What are the health benefits of Janushirsasana

Yoga postures - janu sirsasana (head-to-knee posture).

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Janu Sirsasana is similar to Paschimottanasana, but with only one straight leg. As in the latter position, the head finally rests on the tibia. It's an excellent exercise for keeping bowel peristalsis going. The lower back also benefits from Janu Sirsasana. Although this asana is classified as an advanced practice, beginning yogis will be able to bend more easily in this yoga posture than in paschimottanasana. For many people who are anxious in nature and have high blood pressure, Janu Sirsasana can be a suitable posture for the daily yoga program.


  • Origin of Janu Sirsasana (head-to-knee position)
  • technology
  • Attention points
  • effect
  • Health Effects of Janu Sirsasana (Head-to-Knee)
  • therapy

Origin of Janu Sirsasana (head-to-knee position).

Janu Sirsasana is a regular posture of Hatha Yoga. The word janu comes from Sanskrit and means "knee". Sirsa is Sanskrit for "head". Loosely translated this means: "Bring your head to the knee". According to Sivananda Yoga, it is an attitude for advanced students. An asana that the Gheranda-samhita is not mentioned, but many advantages and has taken a place in many yoga classes. Janu sirsasana (head-to-knee position) / Source: Kenguru, Wikimedia Commons (CC BY-3.0)


Many beginner yogis have fewer problems with this bending than with paschimottanasasa. However, the most important thing is not to bring your head to the knee. Among other things, it is important to stretch the back muscles and how far you can go there without exerting force.
  1. Go in Dandasana with your legs straight and your back straight. Keep your hands on the floor next to your hips, feet together.
  2. Bend your left knee and pull your foot in, pressing your heel into your groin (against the perineum) and propping your foot against the inside of your thigh. Push your knee back as far as you can until your thighs are at least 90 degrees apart while keeping your left knee on the floor (including your right knee).
  3. Extend your arms and grab your right foot. Try to get behind your toes with your fingers. If possible, hold your right wrist with your left hand (behind your foot). If that doesn't work, you can also grab the shin with two hands. You may come across your toes after a few weeks. At some point you will manage to get your hands behind your feet. Make sure you keep your right leg straight.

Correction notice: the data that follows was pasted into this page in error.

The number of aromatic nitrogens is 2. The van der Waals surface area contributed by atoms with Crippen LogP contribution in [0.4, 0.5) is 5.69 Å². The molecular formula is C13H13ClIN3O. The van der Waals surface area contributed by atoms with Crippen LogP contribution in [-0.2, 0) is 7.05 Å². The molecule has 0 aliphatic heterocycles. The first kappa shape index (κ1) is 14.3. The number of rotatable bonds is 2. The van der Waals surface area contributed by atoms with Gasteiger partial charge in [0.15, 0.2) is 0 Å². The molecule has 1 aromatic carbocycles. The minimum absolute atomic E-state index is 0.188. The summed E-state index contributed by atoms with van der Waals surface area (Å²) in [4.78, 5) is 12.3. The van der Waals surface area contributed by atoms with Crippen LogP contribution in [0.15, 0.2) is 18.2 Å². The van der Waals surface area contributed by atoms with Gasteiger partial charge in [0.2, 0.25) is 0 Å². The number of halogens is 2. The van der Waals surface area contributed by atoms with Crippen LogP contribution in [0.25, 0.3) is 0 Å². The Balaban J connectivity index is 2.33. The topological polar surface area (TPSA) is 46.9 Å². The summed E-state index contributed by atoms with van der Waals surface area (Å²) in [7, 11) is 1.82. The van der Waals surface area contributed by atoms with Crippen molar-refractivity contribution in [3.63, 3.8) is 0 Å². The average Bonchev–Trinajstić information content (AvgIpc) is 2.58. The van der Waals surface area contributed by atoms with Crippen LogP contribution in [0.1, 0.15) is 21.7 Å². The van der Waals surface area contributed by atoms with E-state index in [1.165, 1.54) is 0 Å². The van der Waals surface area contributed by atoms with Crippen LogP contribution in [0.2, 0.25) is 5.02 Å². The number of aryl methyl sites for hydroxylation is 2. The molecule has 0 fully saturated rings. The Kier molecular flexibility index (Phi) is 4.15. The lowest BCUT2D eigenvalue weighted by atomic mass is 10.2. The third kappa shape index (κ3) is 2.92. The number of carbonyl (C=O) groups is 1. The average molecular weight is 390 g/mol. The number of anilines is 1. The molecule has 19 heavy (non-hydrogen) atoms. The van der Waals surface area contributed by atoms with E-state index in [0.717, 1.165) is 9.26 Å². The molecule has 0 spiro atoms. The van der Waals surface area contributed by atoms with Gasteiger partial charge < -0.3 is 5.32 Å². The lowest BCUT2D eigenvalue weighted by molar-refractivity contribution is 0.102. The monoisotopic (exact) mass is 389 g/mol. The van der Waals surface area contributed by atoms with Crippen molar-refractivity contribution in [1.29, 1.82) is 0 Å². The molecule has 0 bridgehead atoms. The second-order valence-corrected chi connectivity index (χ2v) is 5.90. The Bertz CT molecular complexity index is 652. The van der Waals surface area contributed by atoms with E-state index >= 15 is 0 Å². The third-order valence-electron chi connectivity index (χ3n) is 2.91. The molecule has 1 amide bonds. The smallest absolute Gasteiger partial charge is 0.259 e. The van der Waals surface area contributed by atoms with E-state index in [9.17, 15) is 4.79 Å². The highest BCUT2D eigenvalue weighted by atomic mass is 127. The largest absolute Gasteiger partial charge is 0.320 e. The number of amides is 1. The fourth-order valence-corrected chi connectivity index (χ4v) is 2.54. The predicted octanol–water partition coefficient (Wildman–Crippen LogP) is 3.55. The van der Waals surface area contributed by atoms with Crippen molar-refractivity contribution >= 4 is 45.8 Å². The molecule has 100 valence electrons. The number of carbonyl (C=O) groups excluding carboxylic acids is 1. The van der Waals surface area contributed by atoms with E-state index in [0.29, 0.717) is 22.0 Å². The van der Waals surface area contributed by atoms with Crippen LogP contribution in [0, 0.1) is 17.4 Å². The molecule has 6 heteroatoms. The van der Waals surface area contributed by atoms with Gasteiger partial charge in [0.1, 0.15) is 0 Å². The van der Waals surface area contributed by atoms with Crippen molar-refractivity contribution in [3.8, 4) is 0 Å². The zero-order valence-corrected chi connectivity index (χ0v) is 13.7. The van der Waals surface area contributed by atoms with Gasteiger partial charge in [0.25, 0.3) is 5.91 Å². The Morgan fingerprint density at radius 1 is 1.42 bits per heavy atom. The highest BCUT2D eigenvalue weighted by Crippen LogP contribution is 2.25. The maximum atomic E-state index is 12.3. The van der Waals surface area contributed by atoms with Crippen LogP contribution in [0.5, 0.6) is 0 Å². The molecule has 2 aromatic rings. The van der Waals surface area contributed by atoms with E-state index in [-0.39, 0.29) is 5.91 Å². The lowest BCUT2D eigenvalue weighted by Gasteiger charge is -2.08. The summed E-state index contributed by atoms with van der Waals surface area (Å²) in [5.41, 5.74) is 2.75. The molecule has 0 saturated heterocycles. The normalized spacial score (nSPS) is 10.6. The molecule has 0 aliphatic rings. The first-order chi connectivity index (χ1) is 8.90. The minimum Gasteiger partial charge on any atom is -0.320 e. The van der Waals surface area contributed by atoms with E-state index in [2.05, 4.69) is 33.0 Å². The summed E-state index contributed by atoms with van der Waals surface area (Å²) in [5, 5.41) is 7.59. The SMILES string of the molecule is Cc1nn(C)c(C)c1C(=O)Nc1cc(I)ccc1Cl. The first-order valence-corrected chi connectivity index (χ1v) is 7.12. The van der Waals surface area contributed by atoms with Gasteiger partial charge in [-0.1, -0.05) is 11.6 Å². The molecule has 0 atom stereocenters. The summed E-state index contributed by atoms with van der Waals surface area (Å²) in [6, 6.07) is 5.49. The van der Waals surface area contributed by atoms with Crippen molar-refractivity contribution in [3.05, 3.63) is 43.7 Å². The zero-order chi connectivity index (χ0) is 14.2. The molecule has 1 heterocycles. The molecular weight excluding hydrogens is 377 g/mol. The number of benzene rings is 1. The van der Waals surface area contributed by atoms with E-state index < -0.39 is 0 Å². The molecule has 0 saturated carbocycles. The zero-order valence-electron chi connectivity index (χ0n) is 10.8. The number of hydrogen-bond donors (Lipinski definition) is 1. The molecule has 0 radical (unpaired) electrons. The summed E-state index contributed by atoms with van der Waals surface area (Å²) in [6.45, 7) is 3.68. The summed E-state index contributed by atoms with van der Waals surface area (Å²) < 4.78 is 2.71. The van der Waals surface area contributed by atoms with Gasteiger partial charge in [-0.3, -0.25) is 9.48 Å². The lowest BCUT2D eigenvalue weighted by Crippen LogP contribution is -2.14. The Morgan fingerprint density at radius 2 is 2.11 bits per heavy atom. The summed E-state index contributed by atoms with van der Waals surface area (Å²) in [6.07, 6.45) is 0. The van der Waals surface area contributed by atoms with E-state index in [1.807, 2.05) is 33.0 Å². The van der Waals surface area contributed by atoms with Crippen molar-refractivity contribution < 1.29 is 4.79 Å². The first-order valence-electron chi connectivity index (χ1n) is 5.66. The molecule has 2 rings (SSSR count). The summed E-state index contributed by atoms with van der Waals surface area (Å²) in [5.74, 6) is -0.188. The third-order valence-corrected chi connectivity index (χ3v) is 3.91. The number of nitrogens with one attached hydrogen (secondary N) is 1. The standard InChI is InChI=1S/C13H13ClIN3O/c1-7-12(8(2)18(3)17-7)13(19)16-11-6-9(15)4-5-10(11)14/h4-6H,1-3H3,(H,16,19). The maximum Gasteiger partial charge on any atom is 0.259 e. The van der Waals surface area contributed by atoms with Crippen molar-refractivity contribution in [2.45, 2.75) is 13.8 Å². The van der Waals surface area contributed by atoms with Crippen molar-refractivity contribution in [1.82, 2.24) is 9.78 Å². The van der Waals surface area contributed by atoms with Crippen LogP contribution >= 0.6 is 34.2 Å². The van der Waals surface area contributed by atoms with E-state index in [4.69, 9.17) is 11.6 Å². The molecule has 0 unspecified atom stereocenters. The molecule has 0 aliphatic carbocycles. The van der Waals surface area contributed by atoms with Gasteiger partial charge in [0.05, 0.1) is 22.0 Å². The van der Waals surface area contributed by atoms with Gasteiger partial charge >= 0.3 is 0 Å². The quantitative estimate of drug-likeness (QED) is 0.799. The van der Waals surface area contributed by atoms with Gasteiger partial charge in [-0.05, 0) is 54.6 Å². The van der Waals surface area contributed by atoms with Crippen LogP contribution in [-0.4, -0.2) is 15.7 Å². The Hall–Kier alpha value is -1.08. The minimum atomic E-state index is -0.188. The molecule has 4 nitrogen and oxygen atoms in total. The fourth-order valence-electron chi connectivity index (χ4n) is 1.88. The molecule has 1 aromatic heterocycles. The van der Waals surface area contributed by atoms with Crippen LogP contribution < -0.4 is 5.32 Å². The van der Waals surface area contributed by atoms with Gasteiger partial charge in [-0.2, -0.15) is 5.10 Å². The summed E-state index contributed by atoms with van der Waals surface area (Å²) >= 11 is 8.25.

4. Exhale, bend forward from your hips, and bring your forehead to your knee. After a long workout, you can probably rest your chin on your shin behind your knee. Make sure that your left knee is on the floor and that you keep your back straight as you bend over.
  5. The variation of this posture is to let your head rest alternately to the left and right of the knee on the floor.
  6. Remain Sirsasana for about half a minute to a minute in January. Breathe calmly with full yoga breathing. Come back to Dandasana in reverse order and repeat Janu Sirsasana with your left leg straight.
  7. Relax in Savasana.

Points of attention.

It is often forgotten to keep the knee of the bent leg on the floor and to make the angle between the straight and bent leg as large as possible. Do not force movement! Bend over a convex back, so always bend over from them Hips up to the knee. OM symbol / Source: Brenkee, Pixabay


Janu Sirsasana has many benefits. Many yoga practitioners who have included this asana in their exercise regimen seem to suffer less from fatigue. Janu sirsasana also stimulates the appetite. Menstrual cramps like headaches also decrease. In this regard, the health benefits are similar to those of paschimottanasana. Kundalini However, be careful with knee injuries. So don't force anything and, if necessary, place a blanket or pillow under your bent knee. That gives additional support at the beginning. According to the initiates, this asana produces the Kundalini. Those who wish to live in a celibate way will benefit from janu sirsasana.

Health Effects of Janu Sirsasana (Head-to-Knee).

Janu Sirsasana is part of the Yoga practice based on the teachings of Iyengar and Sivananda.


Janu sirsasana is therapeutic and supportive, but not necessarily Healing effect Among other things, the following complaints, complaints and disorders:
  • Weak hamstrings, weakened muscles of the shoulders and back.
  • Constipation (decreased bowel peristalsis).
  • Bad appetite (this asana stimulates digestion).
  • Restlessness, anxiety, stress and mild depression.
  • Menstrual pain.
  • Menopausal symptoms such as headache.
  • High blood pressure (therapeutic).
  • Cold symptoms (sinusitis).
  • This asana stimulates kidney and liver function.